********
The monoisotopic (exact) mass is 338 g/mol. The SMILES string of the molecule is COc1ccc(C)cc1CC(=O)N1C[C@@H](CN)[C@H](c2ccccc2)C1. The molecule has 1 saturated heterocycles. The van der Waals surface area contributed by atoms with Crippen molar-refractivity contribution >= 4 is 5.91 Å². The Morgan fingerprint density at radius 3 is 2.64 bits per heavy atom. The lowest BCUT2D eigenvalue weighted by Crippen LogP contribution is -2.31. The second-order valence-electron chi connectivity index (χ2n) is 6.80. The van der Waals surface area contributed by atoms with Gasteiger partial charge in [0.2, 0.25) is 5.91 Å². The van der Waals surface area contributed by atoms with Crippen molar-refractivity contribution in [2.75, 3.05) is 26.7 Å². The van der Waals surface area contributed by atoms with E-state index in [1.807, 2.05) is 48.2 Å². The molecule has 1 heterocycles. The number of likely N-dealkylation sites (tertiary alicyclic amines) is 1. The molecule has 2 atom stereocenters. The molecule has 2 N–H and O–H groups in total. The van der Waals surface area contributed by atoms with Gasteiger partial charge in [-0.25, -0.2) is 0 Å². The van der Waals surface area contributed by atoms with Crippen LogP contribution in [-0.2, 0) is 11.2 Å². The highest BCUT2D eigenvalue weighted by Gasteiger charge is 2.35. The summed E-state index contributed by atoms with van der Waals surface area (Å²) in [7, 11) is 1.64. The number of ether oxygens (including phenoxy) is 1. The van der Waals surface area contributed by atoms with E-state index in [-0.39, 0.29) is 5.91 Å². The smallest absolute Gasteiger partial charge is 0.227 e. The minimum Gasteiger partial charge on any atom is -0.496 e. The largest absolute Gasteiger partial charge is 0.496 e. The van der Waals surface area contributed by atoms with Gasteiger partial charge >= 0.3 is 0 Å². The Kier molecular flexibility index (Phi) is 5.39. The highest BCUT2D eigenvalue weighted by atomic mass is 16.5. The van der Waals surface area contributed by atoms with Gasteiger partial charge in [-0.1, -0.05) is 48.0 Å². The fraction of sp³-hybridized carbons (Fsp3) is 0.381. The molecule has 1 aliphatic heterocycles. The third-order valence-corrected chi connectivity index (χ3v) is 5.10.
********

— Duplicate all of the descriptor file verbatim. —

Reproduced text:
The monoisotopic (exact) mass is 338 g/mol. The SMILES string of the molecule is COc1ccc(C)cc1CC(=O)N1C[C@@H](CN)[C@H](c2ccccc2)C1. The molecule has 1 saturated heterocycles. The van der Waals surface area contributed by atoms with Crippen molar-refractivity contribution >= 4 is 5.91 Å². The Morgan fingerprint density at radius 3 is 2.64 bits per heavy atom. The lowest BCUT2D eigenvalue weighted by Crippen LogP contribution is -2.31. The second-order valence-electron chi connectivity index (χ2n) is 6.80. The van der Waals surface area contributed by atoms with Gasteiger partial charge in [0.2, 0.25) is 5.91 Å². The van der Waals surface area contributed by atoms with Crippen molar-refractivity contribution in [2.75, 3.05) is 26.7 Å². The van der Waals surface area contributed by atoms with E-state index in [1.807, 2.05) is 48.2 Å². The molecule has 1 heterocycles. The number of likely N-dealkylation sites (tertiary alicyclic amines) is 1. The molecule has 2 atom stereocenters. The molecule has 2 N–H and O–H groups in total. The van der Waals surface area contributed by atoms with Gasteiger partial charge in [-0.25, -0.2) is 0 Å². The van der Waals surface area contributed by atoms with Crippen LogP contribution in [-0.2, 0) is 11.2 Å². The highest BCUT2D eigenvalue weighted by Gasteiger charge is 2.35. The summed E-state index contributed by atoms with van der Waals surface area (Å²) in [7, 11) is 1.64. The number of ether oxygens (including phenoxy) is 1. The van der Waals surface area contributed by atoms with E-state index in [-0.39, 0.29) is 5.91 Å². The smallest absolute Gasteiger partial charge is 0.227 e. The minimum Gasteiger partial charge on any atom is -0.496 e. The largest absolute Gasteiger partial charge is 0.496 e. The van der Waals surface area contributed by atoms with Gasteiger partial charge >= 0.3 is 0 Å². The Kier molecular flexibility index (Phi) is 5.39. The highest BCUT2D eigenvalue weighted by atomic mass is 16.5. The van der Waals surface area contributed by atoms with Gasteiger partial charge in [-0.1, -0.05) is 48.0 Å². The fraction of sp³-hybridized carbons (Fsp3) is 0.381. The molecule has 1 aliphatic heterocycles. The third-order valence-corrected chi connectivity index (χ3v) is 5.10.